4. Do you sometimes feel as though you’ve lost sight of who you are and why you chose law as a career? 

5. Can you remember the last time you were able to find the time to take a day off to do something fun—something just for yourself? 

6. Do you feel stressed out most of the time? 

7. Can you remember the last time you used all your allotted vacation and personal days?

8. Does it sometimes feel as though you never even have a chance to catch you’re breath before you have to move on to the next client project/crisis?

9. Can you remember the last time you read—and finished—a book that you were reading purely for pleasure?

10. Do you wish you had more time for some outside interests and hobbies, but simply don’t? 

11. Do you often feel exhausted—even early in the week? 

12. Can you remember the last time you went to the movies or visited a museum or attended some other cultural event?

13. Do you do what you do because so many people (children, partners, parents) depend on you for support?

14. Have you missed many of your family’s important events because of work-related time pressures and responsibilities?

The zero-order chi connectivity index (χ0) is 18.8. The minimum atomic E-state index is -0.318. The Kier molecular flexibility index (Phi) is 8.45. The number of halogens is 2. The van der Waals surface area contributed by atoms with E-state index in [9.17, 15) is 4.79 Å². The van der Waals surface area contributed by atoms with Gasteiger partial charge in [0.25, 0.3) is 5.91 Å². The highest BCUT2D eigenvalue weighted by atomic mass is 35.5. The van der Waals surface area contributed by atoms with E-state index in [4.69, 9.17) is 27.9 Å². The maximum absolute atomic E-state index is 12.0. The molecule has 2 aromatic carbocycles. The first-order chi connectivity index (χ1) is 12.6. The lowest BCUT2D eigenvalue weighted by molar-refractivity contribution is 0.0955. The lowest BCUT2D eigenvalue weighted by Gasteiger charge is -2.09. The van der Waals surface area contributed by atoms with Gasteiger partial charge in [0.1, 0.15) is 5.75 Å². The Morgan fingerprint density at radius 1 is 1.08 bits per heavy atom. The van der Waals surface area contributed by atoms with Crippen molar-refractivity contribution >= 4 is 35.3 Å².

15. Do you almost always bring work home with you?

If you answered with non-positive responses to more than five questions your life is out of balance and you need to take steps to correct the situation.

Create A Personal/Professional Life Plan

Establishing personal and professional priorities and making correct choices is crucial. You must begin by determining what’s important in life—make a list of what’s truly important in your life, establish boundaries and priorities, and formulate a plan. Typical elements that should be on your list include:

• Physical Health

• Spiritual

• Nutrition

• Stress Management

• Family

• Friends

• Financial

• Professional Relationships

• Efficiency at Work

• Professional Development

• Hobbies and Outside Interests

• Your Work Life